Download our information booklet for free. See the project completed in full colour before you decide to purchase the plans to build your own Alpine Wood Train Set. This is an information booklet only, the plans are sold separately, see product #04-FS-165.
A.It`s very easy! You simply need a free membership with my blog. All you have to do is to sign up for a free account and you will receive instant access to the password protected area. There you will find much more than just 150 free woodworking patterns & e-books!
To corral shelf-dwelling books or DVDs that like to wander, cut 3/4-in.-thick hardwood pieces into 6-in. x 6-in. squares. Use a band saw or jigsaw to cut a slot along one edge (with the grain) that’s a smidgen wider than the shelf thickness. Stop the notch 3/4 in. from the other edge. Finish the bookend and slide it on the shelf. Want to build the shelves, too? We’ve got complete plans for great-looking shelves here.
Store shoes up off the floor in clean, natural wood racks. This simple storage system can handle everything from winter boots to summer sandals, with no mud buildup or scuff marks on the wall. Build one to share or one for each member of the family! Find complete how-to instructions here.
There’s a lot of space above the shelf in most closets. Even though it’s a little hard to reach, it’s a great place to store seldom-used items. Make use of this wasted space by adding a second shelf above the existing one. Buy enough closet shelving material to match the length of the existing shelf plus enough for two end supports and middle supports over each bracket. Twelve-inch-wide shelving is available in various lengths and finishes at home centers and lumberyards.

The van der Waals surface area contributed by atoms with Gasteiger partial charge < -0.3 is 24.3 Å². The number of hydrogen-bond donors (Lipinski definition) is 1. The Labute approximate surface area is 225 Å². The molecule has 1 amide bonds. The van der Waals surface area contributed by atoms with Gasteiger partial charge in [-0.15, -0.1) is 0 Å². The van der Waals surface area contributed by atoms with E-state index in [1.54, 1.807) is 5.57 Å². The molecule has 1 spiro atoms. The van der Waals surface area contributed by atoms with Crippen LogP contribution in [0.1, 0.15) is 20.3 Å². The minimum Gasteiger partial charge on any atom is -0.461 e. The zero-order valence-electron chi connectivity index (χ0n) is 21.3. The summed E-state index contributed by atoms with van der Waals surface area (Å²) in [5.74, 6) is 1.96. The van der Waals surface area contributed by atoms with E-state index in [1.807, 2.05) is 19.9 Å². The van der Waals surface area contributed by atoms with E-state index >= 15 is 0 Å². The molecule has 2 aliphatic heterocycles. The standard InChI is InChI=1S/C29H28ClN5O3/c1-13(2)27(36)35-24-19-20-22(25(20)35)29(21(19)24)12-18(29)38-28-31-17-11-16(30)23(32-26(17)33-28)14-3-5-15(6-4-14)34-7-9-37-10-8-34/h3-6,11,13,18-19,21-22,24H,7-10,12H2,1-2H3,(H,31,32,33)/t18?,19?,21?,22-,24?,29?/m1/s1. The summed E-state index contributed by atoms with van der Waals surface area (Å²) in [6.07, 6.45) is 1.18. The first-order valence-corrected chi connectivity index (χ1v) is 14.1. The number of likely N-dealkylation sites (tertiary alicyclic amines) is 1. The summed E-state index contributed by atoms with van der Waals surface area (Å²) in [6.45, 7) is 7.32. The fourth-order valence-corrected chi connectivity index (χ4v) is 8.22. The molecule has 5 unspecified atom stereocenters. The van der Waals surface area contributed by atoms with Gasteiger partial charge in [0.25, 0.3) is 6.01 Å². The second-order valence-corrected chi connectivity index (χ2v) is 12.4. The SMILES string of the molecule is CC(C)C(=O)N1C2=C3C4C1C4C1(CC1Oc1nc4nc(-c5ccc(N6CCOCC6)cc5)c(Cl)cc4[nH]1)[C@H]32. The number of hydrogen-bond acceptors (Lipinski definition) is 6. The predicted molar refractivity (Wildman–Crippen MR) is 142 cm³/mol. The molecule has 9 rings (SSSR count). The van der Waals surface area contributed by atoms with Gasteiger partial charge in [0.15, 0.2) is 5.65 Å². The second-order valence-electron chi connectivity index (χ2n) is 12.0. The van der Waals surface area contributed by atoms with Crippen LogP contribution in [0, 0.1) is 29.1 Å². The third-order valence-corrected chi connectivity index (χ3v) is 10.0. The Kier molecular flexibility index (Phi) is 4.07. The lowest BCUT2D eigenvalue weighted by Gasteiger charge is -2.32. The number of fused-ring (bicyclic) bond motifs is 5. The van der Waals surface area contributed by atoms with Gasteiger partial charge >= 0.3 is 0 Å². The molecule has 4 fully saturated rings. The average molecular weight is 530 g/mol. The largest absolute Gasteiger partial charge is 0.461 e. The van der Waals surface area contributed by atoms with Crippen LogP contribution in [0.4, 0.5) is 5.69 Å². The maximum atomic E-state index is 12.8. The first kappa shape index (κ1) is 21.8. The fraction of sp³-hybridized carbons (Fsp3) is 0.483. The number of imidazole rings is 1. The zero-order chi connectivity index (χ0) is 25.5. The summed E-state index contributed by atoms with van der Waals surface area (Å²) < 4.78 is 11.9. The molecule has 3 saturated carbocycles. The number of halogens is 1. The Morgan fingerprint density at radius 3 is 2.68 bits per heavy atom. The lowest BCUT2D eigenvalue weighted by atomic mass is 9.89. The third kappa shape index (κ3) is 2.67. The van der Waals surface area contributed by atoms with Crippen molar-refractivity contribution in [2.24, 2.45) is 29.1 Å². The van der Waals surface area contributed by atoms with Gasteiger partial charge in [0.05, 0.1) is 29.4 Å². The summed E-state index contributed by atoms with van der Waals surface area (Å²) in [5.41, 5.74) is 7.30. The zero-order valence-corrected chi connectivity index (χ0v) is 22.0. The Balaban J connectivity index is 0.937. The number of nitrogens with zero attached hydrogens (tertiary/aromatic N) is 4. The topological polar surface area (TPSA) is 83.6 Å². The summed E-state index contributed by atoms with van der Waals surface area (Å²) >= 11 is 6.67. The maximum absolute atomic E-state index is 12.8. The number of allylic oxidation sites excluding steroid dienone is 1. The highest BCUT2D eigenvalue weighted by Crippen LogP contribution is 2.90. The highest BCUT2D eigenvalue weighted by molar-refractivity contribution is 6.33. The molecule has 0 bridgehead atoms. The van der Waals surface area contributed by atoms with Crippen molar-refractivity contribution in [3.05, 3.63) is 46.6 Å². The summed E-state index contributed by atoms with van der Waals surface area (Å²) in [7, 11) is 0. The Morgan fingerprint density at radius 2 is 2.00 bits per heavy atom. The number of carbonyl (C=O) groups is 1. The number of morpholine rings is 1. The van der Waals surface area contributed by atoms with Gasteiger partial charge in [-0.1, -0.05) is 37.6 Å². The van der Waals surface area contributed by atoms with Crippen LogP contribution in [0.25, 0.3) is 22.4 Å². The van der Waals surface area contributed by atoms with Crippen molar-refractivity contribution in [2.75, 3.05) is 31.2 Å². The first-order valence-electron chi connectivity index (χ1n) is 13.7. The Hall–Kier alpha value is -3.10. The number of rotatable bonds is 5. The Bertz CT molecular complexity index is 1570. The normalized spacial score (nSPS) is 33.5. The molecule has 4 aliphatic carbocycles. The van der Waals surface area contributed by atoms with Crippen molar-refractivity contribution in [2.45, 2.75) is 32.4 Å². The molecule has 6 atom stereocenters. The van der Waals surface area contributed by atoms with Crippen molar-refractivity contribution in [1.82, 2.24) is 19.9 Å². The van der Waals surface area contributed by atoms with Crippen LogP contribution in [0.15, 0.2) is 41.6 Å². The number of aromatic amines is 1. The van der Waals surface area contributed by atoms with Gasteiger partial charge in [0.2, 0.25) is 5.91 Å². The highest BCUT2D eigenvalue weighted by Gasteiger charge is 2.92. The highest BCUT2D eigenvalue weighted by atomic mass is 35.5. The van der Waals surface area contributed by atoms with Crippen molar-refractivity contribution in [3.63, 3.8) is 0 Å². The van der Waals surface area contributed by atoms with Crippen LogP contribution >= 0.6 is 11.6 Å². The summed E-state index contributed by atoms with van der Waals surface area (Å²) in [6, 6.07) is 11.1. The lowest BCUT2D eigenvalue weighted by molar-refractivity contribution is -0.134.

Have you ever seen a beautiful DIY floating shelf at the home of one of your friends or relatives and desire to have one for yourself? I have. The difference is that now I too have one at my home. And yes, I have built it myself. You too can make a nice wooden floating shelf if you have basic woodworking skill.
If your spices are jammed into a drawer with only the tops visible, this nifty rack that slips neatly into the drawer will solve the problem. And it only takes an hour to build. Make it with scraps of 1/4-in. and 1/2-in. plywood. Or build a two-tier drawer spice rack.
Magazines have one bad habit – they tend to pile up in your home and they are usually scattered around the house. On the coffee table, next to the sofa, in the kitchen, in the bedroom – you name it and there’s probably at least one magazine there! So what to do about this mess? Build this simple magazine holder, of course!
If you’re a cooking enthusiast but you’re tired of getting your cookbook pages dirty during food preparation, then this minimalistic cookbook stand comes to the rescue. Not only is it fitting for a cookbook, you could also use it as a tablet stand – that way you can watch cooking videos from Youtube easily.
The beauty of this project lies in the simplicity. All you need are 3 pieces of wood of your choice (though we must admit natural hardwoods will look incredible), sanding block, clamps, wood glue and finishing product. The hardest step of the whole tutorial is measuring – as always, measure 9 times, cut once! You wouldn’t want to finish your project and then realize it doesn’t have enough space to fit your DVD player, would you?